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Bringing empty properties back into use

Empty properties blight communities and, with the provision of housing high on the national agenda, bringing them back into use seems like one obvious way to help meet local needs.

Here in the Staffordshire Moorlands there are 1,173 empty homes and 338 vacant non-domestic properties and the District Council has announced plans aimed at addressing this issue so that these buildings can once again be occupied.

Councillor Mike Bowen, cabinet member for housing and communities, said:

"Leaving properties empty is not just a waste of a building it can also have negative impacts on communities such as attracting vandalism and anti-social behaviour.

"Properties can become unoccupied for several, sometimes complex, reasons so tackling this issue isn't always straightforward but it is one of the key ways the Council can help to meet the need for good quality housing in the Moorlands.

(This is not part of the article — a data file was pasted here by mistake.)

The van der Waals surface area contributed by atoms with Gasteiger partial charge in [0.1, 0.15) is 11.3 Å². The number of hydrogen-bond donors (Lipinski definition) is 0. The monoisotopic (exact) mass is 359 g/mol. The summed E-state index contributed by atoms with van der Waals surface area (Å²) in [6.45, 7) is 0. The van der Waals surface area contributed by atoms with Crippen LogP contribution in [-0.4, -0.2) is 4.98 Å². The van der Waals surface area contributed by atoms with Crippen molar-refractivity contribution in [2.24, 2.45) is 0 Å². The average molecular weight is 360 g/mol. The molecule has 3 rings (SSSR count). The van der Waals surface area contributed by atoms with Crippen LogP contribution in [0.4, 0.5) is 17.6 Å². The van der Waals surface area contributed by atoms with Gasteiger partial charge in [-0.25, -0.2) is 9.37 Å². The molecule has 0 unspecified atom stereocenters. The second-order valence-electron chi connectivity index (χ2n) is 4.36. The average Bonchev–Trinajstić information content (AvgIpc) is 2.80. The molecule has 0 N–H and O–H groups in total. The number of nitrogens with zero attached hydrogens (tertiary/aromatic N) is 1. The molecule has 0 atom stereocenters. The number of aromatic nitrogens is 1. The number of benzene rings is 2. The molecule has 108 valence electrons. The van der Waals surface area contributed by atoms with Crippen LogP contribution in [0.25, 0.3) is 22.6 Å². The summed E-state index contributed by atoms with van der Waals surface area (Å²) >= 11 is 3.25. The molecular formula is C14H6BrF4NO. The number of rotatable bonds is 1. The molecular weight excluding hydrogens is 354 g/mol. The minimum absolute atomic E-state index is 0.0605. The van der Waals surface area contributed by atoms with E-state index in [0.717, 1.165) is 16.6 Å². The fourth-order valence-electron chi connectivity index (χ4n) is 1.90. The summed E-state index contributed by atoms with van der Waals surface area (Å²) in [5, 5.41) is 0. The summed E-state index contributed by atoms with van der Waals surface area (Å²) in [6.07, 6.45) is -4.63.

"We want to work with, and support, owners and landlords to help them return building to positive use, and thereby address the various issues resulting from empty properties. I'm pleased, therefore, that by agreeing the Empty Property Strategy, the Council is showing its commitment to actively addressing these issues."

The Council's Strategy also seeks to:

  • Raise awareness of the issues caused by leaving properties empty
  • Minimise the number of properties that become empty for long periods
  • Provide sustainable development by reducing the need to build new properties
  • Improve housing conditions and prevent the deterioration of existing buildings

Councillor Bowen added: "Leaving properties empty benefits no-one and it is not a no-cost option as Council Tax and business rates are often still payable on unoccupied premises and we'll be working with owners and landlords to raise awareness of the support available to them.

"We will still need to build new homes in the Moorlands to meet demand but it makes no sense to ignore existing properties - both homes and businesses - which could be returned to use and reduce the need for us to consider developing greenfield sites."